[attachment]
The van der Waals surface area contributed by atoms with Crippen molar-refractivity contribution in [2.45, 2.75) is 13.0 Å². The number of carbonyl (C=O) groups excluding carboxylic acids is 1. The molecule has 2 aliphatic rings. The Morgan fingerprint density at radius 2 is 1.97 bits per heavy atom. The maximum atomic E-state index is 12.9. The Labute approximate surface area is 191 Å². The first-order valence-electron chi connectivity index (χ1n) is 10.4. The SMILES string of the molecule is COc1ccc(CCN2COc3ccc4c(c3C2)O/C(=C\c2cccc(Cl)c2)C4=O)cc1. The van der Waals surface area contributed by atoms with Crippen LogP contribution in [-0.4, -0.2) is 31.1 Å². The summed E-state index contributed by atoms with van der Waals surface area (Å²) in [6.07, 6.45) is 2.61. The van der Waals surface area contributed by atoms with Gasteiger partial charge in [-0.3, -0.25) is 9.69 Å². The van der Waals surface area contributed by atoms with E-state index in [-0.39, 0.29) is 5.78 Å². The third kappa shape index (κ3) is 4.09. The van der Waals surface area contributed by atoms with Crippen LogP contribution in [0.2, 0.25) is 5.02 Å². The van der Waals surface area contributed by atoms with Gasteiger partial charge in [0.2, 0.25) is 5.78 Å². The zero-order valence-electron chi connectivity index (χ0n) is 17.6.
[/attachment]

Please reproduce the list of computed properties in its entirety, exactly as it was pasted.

The van der Waals surface area contributed by atoms with Crippen molar-refractivity contribution in [2.45, 2.75) is 13.0 Å². The number of carbonyl (C=O) groups excluding carboxylic acids is 1. The molecule has 2 aliphatic rings. The Morgan fingerprint density at radius 2 is 1.97 bits per heavy atom. The maximum atomic E-state index is 12.9. The Labute approximate surface area is 191 Å². The first-order valence-electron chi connectivity index (χ1n) is 10.4. The SMILES string of the molecule is COc1ccc(CCN2COc3ccc4c(c3C2)O/C(=C\c2cccc(Cl)c2)C4=O)cc1. The van der Waals surface area contributed by atoms with Crippen LogP contribution in [-0.4, -0.2) is 31.1 Å². The summed E-state index contributed by atoms with van der Waals surface area (Å²) in [6.07, 6.45) is 2.61. The van der Waals surface area contributed by atoms with Gasteiger partial charge in [-0.3, -0.25) is 9.69 Å². The van der Waals surface area contributed by atoms with E-state index in [-0.39, 0.29) is 5.78 Å². The third kappa shape index (κ3) is 4.09. The van der Waals surface area contributed by atoms with Crippen LogP contribution in [0.2, 0.25) is 5.02 Å². The van der Waals surface area contributed by atoms with Gasteiger partial charge in [0.2, 0.25) is 5.78 Å². The zero-order valence-electron chi connectivity index (χ0n) is 17.6.